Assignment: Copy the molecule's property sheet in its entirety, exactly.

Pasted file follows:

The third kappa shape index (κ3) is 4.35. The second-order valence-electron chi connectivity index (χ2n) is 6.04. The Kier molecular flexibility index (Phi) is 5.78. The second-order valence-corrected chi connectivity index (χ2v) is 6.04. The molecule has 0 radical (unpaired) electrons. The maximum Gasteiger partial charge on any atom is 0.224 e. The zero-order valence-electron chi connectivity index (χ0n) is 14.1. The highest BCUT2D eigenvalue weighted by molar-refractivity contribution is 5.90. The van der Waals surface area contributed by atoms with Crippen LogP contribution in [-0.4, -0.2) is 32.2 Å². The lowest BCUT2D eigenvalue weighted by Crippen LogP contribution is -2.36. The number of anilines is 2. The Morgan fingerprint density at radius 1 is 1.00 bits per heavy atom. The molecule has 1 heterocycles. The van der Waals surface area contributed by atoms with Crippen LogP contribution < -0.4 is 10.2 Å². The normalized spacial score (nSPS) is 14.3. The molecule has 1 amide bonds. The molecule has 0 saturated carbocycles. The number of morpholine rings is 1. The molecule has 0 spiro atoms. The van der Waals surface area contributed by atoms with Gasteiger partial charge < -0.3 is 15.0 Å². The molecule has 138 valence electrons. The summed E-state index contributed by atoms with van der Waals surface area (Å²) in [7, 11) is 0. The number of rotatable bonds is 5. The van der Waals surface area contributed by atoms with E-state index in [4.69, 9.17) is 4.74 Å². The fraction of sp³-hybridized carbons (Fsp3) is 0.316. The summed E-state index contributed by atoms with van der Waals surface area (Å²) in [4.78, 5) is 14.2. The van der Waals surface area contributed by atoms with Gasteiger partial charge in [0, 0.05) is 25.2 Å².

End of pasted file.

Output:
The third kappa shape index (κ3) is 4.35. The second-order valence-electron chi connectivity index (χ2n) is 6.04. The Kier molecular flexibility index (Phi) is 5.78. The second-order valence-corrected chi connectivity index (χ2v) is 6.04. The molecule has 0 radical (unpaired) electrons. The maximum Gasteiger partial charge on any atom is 0.224 e. The zero-order valence-electron chi connectivity index (χ0n) is 14.1. The highest BCUT2D eigenvalue weighted by molar-refractivity contribution is 5.90. The van der Waals surface area contributed by atoms with Crippen LogP contribution in [-0.4, -0.2) is 32.2 Å². The lowest BCUT2D eigenvalue weighted by Crippen LogP contribution is -2.36. The number of anilines is 2. The Morgan fingerprint density at radius 1 is 1.00 bits per heavy atom. The molecule has 1 heterocycles. The van der Waals surface area contributed by atoms with Crippen LogP contribution < -0.4 is 10.2 Å². The normalized spacial score (nSPS) is 14.3. The molecule has 1 amide bonds. The molecule has 0 saturated carbocycles. The number of morpholine rings is 1. The molecule has 0 spiro atoms. The van der Waals surface area contributed by atoms with Gasteiger partial charge < -0.3 is 15.0 Å². The molecule has 138 valence electrons. The summed E-state index contributed by atoms with van der Waals surface area (Å²) in [7, 11) is 0. The number of rotatable bonds is 5. The van der Waals surface area contributed by atoms with E-state index in [4.69, 9.17) is 4.74 Å². The fraction of sp³-hybridized carbons (Fsp3) is 0.316. The summed E-state index contributed by atoms with van der Waals surface area (Å²) in [4.78, 5) is 14.2. The van der Waals surface area contributed by atoms with Gasteiger partial charge in [0, 0.05) is 25.2 Å².